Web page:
“Bite the kerb.”
It’s arguably the most horrible moment of screen violence ever. A black car-jacker is shot and wounded by Edward Norton’s muscular neo-Nazi, Darren, dragged to the side of the ward and forced, with the horrific scrape of teeth on concrete, to open his mouth around the kerb. A cutaway shot to Darren’s brother ensures the stamp which shatters the teeth, jaw and face of the black youth is never actually seen. Still, it remains horribly visceral and provokes a physical reaction: it’s impossible not to gasp, wince or worse.
Ask anyone who’s seen American History X what they remember of it, and that scene is the one they will recall. But, as jarringly excellent as that scene is, does the movie warrant another look almost fifteen years after its initial release?
The storyline is slight yet powerful: Danny (Edward Norton) is a high-school kid in awe of his older brother, Danny (Norton). He’s the hate-mongering figurehead of a brutally racist group who is jailed for the manslaughter of two black youths in the attack outlined above. During his brother’s incarceration, Danny is embraced by the group and, emboldened by their support, submits a term-paper on Mein Kampf. Thankfully Derek’s spell behind bars has quelled his racists urges and, determined to turn his back on his past, he encourages Danny to abandon the group – but can either of them truly escape their pasts?
It’s a narrative which is, quite frankly, difficult to swallow. The majority of the characters are sketchily drawn and their motivations unclear – Derek’s volte-face is particularly unbelievable and the role of school principal Sweeney (Avery Brooks) is a clumsily written moral voice and hanging the plot on the writing of a journal-like school assignment is very lazy indeed. Luckily, the storytelling is considerably more skilful than the script-writing.
The central performances are magnificent. Whatever became of Edward Furlong, a young actor who seemed to have the world at his feet following Terminator 2 and his role here? He’s callow yet headstrong, believably vulnerable and manages to hold his own against a powerhouse of a performance from Edward Norton.
As Derek, Norton is simply magnificent. Although the latter half of the film sees him in a more familiar low-key guise, as a shaven-headed neo-Nazi, Norton is terrifying. Bare-chested and daubed in swastikas, he’s a hugely imposing figure. But his physique is only half the story – Darren’s fierce intellect add credibility to his racist outpourings and his eyes sparkle with evil intent. One moment in particular, as he grins evilly into the camera as the police arrest him, is malevolence personified.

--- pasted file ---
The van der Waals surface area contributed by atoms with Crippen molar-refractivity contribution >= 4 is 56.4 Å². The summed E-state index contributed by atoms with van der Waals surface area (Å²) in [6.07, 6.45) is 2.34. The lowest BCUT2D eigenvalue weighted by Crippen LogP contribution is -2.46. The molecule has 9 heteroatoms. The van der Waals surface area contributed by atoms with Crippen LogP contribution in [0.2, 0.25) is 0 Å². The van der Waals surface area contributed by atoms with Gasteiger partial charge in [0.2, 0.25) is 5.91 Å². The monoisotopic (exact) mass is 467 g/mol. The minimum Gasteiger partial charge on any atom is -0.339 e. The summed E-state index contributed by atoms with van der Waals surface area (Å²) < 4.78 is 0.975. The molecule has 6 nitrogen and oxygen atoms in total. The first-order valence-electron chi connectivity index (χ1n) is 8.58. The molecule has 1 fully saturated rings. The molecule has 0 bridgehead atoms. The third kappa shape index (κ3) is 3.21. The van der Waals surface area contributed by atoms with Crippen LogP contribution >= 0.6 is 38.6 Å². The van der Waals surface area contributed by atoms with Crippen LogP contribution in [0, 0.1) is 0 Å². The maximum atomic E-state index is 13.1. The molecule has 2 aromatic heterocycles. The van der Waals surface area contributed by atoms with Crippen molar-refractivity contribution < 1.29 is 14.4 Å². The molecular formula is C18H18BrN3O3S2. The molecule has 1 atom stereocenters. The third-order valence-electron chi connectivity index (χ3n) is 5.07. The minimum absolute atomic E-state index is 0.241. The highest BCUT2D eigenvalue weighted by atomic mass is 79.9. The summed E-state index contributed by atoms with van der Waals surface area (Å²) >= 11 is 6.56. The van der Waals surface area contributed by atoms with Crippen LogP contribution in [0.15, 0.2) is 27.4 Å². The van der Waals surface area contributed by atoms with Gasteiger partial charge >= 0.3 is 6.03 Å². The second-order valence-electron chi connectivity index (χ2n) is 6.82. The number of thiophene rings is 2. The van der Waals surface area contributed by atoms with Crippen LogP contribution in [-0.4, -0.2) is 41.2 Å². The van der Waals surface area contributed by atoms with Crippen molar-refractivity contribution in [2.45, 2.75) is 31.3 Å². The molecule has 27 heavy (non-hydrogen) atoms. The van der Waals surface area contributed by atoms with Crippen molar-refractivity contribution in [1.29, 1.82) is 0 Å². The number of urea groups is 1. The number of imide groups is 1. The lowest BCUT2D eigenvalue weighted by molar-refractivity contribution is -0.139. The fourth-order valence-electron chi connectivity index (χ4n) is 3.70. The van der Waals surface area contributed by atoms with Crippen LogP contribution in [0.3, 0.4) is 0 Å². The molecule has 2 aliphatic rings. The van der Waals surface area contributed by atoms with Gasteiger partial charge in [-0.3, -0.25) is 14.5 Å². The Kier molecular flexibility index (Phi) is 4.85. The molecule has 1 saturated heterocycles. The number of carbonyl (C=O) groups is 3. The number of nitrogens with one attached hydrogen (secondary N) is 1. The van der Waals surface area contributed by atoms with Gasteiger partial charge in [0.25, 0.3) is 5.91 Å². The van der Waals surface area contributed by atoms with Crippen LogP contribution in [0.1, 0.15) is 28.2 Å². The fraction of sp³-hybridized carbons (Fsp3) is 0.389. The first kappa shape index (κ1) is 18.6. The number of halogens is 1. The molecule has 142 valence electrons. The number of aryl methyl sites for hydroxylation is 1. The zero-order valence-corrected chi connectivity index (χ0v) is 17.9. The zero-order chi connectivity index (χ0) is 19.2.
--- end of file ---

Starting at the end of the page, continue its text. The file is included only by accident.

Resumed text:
The film is extremely stylishly made, too. Told in a non-linear fashion, flashbacks are presented in crystal clear black and white. It’s unusually artistic for such a brutal film, and some of the camera shots are breathtaking. Perhaps at times director Tony Kaye treads a little close to music-video territory in his use of slow-motion, but some of the lingering shots are beautifully composed. The black and white is also particularly apt for the occasional outbursts of starkly shot, matter-of-fact violence.
The reasons for Derek’s violence and hatred are hinted at and half-heartedly explored, although not particularly well. Although Derek’s fire-fighter father was killed by a black drug-dealer, the strongest hint at his mindset occurs during a mealtime conversation in which his dad reveals his own bigoted point-of-view. Expecting us to believe that a character as intelligent as Derek would adopt this lame attitude is a bridge too far.
That said, American History X remains a powerful and deeply unsettling movie which sets out to condemn racism and bigotry in all its forms – and does not shy away from revealing the bloody and ugly aftermath. The arresting imagery and set pieces which mark the journey towards the inevitable and tragic conclusion linger long in the memory and ensure that the movie continues to touch very raw nerves even today.